[PRESS RELEASE 2012-11-08] Science for Life Laboratory (SciLifeLab) and Karolinska Institutet (KI) were among the top eight teams in the Boston Children’s Hospital’s CLARITY challenge. The team got an honorable special mention as one of eight finalist teams, who managed to solve two out of three genetic mutations in the cases of three children that suffer from disorders with unknown genetic cause. The team also suggested appropriate follow up tests for the third case.
“We were pleasantly surprised to get a joint 4th-8th place out of 30 international teams”, says Mikael Huss, coordinator of the team and bioinformatics scientist within the SciLifeLab genomics platform. “It feels great to know that we are internationally competitive when it comes to analyzing and interpreting clinical genomics data.”
The winners of the CLARITY challenge were announced at the American Society of Human Genetics (ASHG) annual meeting in San Francisco on November 7th. Daniel Nilsson, hospital geneticist who divides his time between research and clinical work at Karolinska University Hospital, was there as the representative from the SciLifeLab/KI team.
“For me, it truly felt great to hear the mother of one of the patients express her relief after 11 years of worry and struggle for a diagnosis”, says Daniel Nilsson. “We have just begun introducing these kinds of tests to patients in the clinic after a period of research use and placing ourselves this high in competition with teams from well-established and renowned groups in the field is a true sign of quality”.
The ten person strong team has a mix of technical competence from SciLifeLab and clinical genetics competence from the Karolinska Institutet and Karolinska University Hospital. Captain of the team has been Dr Anna Wedell, Professor of Medical Genetics at Karolinska Institutet.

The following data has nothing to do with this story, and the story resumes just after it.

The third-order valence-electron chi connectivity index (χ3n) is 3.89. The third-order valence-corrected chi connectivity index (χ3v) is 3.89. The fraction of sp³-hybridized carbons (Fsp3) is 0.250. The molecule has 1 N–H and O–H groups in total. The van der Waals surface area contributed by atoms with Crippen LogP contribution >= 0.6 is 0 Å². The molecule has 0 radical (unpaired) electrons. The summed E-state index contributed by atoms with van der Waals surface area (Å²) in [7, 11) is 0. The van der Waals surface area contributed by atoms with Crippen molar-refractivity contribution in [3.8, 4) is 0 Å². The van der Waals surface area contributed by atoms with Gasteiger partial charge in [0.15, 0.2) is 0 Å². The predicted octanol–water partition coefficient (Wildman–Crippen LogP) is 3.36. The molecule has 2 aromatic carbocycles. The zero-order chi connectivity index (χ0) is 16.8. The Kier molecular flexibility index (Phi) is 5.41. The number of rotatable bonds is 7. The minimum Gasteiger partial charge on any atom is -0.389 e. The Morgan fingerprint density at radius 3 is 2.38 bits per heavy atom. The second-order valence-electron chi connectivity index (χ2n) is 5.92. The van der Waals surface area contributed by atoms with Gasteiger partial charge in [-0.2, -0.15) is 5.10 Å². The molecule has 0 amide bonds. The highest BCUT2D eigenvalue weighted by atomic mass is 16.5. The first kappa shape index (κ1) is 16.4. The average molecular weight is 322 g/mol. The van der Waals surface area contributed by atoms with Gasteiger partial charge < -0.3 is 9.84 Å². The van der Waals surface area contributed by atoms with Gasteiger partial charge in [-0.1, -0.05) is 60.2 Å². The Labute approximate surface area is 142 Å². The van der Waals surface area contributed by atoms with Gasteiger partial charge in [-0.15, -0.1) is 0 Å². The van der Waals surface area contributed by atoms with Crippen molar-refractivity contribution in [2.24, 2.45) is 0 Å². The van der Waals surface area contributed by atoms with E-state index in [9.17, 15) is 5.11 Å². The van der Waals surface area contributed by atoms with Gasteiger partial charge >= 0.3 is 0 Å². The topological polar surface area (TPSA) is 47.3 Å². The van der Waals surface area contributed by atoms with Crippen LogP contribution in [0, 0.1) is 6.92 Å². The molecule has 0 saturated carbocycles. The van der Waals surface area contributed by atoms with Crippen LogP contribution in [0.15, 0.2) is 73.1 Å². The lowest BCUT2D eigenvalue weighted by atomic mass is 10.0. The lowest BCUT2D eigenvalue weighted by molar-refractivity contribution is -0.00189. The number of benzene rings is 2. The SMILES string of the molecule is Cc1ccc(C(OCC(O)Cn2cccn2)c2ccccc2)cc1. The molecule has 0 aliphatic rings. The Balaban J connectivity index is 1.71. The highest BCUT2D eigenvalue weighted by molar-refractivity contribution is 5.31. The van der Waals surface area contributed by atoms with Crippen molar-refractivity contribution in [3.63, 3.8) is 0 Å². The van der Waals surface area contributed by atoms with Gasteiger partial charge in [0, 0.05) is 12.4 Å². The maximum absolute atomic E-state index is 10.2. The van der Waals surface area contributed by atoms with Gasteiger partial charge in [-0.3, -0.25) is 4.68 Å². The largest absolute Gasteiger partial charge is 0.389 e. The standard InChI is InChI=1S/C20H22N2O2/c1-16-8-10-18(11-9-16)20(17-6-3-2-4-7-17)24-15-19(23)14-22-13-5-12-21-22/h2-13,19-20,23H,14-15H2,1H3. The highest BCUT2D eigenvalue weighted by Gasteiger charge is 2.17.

“Due to the already established collaborations between clinicians at Karolinska Institutet, Karolinska University Hospital and the genomics platform at SciLifeLab it was relatively easy to assemble a team and get started”, says Mikael Huss. “It seems to have been important to have clinical competence in the team as most of the top eight teams in the challenge included members from hospitals or clinical research institutes.”
“Integrating bioinformatics and medical knowledge is key to finding genetic causes for rare disease we could not previously address in the clinic”, says Daniel Nilsson. “It holds great promises for our continuous work in the cross-disciplinary environment at SciLifeLab.”
Read more about the Boston Children´s Hospital´s CLARITY challenge here.
The CLARITY (Children’s Leadership Award for the Reliable Interpretation and Transmission of Your genomic information) Challenge is a competition led by Boston Children’s Hospital, intended to advance standards for genomic analysis and interpretation and the reporting of clear, actionable results to clinicians and patients. Competitors have been tasked with discovering the unknown genetic basis of the disorders faced by three pediatric patients and, in the process, create best practices for interpreting and presenting genomic sequence results to patients and their families and physicians in meaningful ways that can help guide healthcare decisions.
The Science for Life Laboratory is a joint effort between four Swedish universities, Karolinska Institute, The Royal Institute of Technology (KTH), Stockholm University and Uppsala University. The centre combines advanced technology with a broad knowledge in translational medicine and molecular biosciences. SciLifeLab is a new national strategic investment in life science research that demands large-scale and specialized infrastructure. SciLifeLab has the goal to become one of the leading research centres in the world within the areas of Health and Environment.
The Genomics unit at Science For Life Laboratory is a national resource center for high throughput massive parallel sequencing and offers services to both academia and industry.
Karolinska Institutet is one of the world’s leading medical universities. It accounts for over 40 per cent of the medical academic research conducted in Sweden and offers the country’s broadest range of education in medicine and health sciences. Since 1901 the Nobel Assembly at Karolinska Institutet has selected the Nobel laureates in Physiology or Medicine.